Lonnie Snowden, a former officer in the Coast Guard, told ABC News on Sunday that he had last seen his son “months ago” for dinner and the pair hugged as they said goodbye.
Tammy Reck, a neighbor, told mcall.com that she spoke briefly to the couple on Sunday, when they came out front to warn the residents of the media firestorm that was about to descend.
She said Karen Snowden was upset at the possibility of never seeing her stepson again.
“Not seeing a child anymore, that’s sad, no matter how old that child is,” Tammy Reck said.
The woman described the couple, who were married around five years ago in a backyard wedding, as “great neighbors”. On her Twitter feed, Karen Snowdon describes herself as a certified physical therapist specializing in women’s health, the pelvic area and obstetrics.
She has lived at her current address since at least 1998, records show. Lonnie Snowden lived in Elizabeth City, North Carolina, where Edward Snowden was raised, then Crofton, Maryland, with his son’s biological mother Elizabeth Snowden, 52.
The whistleblower told The Guardian his family had no idea what he was planning, and that their safety was his greatest fear.
Two FBI agents dropped in on Lonnie Snowden and his wife Karen Snowden at their property in Upper Macungie Township
New York Republican Peter King, a member of the House Intelligence Committee and chairman of a House Homeland Security subcommittee, was the first to claim the former CIA worker, who he said “has done extreme damage to the US and to our intelligence operations”, should be brought home to face charges.
In a written statement today, Peter King said: “If Edward Snowden did in fact leak the NSA data as he claims, the United States government must prosecute him to the fullest extent of the law and begin extradition proceedings at the earliest date.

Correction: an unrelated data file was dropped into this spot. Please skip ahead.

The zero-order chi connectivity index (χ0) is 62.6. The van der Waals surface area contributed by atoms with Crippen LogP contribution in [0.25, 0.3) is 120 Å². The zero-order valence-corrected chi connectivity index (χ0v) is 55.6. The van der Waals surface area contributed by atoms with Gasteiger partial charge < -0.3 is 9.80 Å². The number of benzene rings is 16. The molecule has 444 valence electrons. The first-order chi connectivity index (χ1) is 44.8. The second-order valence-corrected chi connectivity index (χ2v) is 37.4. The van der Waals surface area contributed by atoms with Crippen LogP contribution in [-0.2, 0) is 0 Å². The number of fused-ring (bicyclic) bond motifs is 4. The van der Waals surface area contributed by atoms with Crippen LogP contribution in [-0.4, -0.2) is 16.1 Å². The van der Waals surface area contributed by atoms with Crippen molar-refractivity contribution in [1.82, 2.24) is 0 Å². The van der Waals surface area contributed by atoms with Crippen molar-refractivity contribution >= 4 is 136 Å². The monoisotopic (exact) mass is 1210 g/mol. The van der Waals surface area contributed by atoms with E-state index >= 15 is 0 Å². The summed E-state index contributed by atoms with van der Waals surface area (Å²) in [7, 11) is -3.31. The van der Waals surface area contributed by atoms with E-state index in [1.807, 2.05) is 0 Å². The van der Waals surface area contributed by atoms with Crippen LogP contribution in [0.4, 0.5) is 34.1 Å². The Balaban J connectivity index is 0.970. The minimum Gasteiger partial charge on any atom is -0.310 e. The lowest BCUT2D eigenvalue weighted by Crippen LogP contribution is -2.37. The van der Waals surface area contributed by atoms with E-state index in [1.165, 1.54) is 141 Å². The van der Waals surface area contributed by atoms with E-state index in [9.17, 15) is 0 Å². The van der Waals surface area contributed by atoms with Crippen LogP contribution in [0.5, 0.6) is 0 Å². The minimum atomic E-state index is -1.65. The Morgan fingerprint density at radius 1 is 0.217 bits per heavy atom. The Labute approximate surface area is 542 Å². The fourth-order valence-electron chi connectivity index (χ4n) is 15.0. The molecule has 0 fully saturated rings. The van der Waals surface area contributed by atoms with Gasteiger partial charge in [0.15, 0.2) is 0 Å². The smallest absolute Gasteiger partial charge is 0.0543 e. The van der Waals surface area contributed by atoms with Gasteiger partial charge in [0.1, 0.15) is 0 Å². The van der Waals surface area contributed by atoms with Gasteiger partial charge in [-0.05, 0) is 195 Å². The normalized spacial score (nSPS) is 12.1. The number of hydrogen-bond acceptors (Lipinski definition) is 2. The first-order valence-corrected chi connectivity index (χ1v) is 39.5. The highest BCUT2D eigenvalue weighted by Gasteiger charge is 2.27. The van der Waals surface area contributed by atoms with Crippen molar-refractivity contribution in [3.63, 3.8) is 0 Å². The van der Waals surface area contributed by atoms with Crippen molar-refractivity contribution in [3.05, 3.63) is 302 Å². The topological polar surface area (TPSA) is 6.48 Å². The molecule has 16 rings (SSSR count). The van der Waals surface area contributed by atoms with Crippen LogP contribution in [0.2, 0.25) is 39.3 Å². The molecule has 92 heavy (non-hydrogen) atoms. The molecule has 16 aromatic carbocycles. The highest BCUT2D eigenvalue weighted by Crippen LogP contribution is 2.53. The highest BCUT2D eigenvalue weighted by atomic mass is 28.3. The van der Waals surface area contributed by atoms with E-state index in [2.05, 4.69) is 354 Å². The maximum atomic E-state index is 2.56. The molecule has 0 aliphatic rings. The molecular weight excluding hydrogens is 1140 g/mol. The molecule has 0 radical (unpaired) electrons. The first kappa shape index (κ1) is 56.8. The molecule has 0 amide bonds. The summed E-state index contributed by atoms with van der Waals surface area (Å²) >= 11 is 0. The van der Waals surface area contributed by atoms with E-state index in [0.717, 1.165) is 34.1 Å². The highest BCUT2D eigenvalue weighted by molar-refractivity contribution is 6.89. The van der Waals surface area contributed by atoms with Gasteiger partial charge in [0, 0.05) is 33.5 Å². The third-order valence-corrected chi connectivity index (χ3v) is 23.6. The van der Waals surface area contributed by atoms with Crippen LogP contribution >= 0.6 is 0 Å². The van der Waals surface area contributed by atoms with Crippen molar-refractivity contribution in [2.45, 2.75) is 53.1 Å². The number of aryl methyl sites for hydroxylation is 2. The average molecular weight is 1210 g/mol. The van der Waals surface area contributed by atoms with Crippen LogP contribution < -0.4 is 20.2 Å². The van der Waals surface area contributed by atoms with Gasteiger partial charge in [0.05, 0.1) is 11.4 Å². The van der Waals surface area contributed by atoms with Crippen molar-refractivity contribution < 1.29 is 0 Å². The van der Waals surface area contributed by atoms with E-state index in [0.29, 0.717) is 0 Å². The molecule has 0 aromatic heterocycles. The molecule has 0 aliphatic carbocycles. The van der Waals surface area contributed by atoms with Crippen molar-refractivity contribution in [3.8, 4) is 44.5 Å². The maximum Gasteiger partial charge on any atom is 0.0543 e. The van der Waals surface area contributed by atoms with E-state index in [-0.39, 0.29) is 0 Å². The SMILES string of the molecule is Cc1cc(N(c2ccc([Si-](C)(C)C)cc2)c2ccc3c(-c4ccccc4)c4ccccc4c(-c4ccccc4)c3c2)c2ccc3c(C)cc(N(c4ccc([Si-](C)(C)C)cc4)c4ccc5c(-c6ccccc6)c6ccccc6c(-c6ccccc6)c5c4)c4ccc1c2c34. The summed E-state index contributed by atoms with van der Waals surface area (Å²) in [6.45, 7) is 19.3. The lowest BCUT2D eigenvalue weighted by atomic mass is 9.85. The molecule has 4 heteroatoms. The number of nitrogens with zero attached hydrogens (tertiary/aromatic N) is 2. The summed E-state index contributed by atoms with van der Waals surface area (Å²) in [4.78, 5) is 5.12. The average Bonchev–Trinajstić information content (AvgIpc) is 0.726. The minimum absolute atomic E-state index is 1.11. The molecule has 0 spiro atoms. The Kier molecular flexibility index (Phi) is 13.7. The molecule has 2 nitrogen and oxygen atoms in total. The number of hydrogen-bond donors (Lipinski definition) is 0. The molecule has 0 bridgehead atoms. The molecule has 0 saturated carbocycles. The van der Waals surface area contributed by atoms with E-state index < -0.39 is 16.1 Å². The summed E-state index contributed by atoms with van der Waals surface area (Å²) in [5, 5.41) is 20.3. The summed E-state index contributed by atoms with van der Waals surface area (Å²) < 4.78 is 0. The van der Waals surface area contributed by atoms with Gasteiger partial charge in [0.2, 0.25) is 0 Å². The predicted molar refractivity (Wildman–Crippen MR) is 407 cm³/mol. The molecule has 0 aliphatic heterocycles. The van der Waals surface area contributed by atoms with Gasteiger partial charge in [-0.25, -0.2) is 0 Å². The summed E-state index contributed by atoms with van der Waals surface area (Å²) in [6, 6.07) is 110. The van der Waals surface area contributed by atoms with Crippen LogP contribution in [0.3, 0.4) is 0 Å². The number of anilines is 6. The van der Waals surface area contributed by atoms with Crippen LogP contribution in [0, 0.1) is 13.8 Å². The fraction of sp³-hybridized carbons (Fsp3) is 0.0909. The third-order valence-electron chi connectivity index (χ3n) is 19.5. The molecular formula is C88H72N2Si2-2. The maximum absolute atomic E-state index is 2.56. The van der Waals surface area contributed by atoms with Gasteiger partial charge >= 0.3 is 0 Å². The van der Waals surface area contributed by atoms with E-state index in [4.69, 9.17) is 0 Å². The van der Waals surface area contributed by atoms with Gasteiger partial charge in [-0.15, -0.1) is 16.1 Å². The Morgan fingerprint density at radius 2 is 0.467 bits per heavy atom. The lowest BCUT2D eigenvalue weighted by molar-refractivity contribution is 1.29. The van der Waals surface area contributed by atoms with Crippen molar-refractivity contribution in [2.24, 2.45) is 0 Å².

“The United States must make it clear that no country should be granting this individual asylum. This is a matter of extraordinary consequence to American intelligence.”
Republican senator for South Dakota John Thune later echoed Peter King’s views.
“As long as you have laws on the books, and we do, you’ve got to enforce the laws,” he told CNBC.
“This is somebody who – it appears, at least – leaked sensitive classified information, and I think he needs to be prosecuted.”
And Republican senator for South Carolina Lindsey Graham tweeted on Monday afternoon: “I hope we follow Mr. Snowden to the ends of the earth to bring him to justice.”
Meanwhile, former UN Ambassador John Bolton told a US radio station he thinks Snowden is guilty of treason.
In a passionate tirade onWLS,John Bolton said: “Number one, this man is a liar. He took an oath to keep the secrets that were shared with him so he could do his job.
“Number two, he lied because he thinks he’s smarter and has a higher morality than the rest of us… that he can see clearer than other 299-million 999-thousand 999 of us, and therefore he can do what he wants. I say that is the worst form of treason.”
Edward Snowden could face decades in jail if he is extradited from Hong Kong, said Mark Zaid, a lawyer who represents whistleblowers.
According to The Daily Beast, Edward Snowden was already being hunted by government officials even before last week’s explosive news stories triggered shockwaves across the globe.
The Daily Beast’s sources, former U.S. intelligence officers, said the agents trailing Edward Snowden work for the Associate Directorate for Security and Counterintelligence, or “the Q Group”. The same group are more urgently searching for the whistleblower now.
The directorate in effect is the National Security Agency’s internal police force. The group monitor the NSA’s staff and contractors for unusual behavior that may pose an intelligence risk, the Beast writes.
The whistleblower, who earned $200,000 a year, exposed chilling details of how the covert agency, based in Maryland, gathers private information from Americans and others around the world using a program called PRISM.
Revealing why he blew the whistle Edward Snowden said on Sunday: “I do not want to live in a world where everything I do and say is recorded. That is not something I am willing to support or live under.”
On Monday, Daniel Ellsberg, who leaked the Pentagon Papers in 1971, hailed Edward Snowden a hero for fighting back against the government’s invasion of privacy.
“I think there has not been a more significant or helpful leak or unauthorized disclosure in American history ever than what Edward Snowden shared with The Guardian about the NSA — and that definitely includes the Pentagon Papers,” Daniel Ellsberg told The Daily Beast.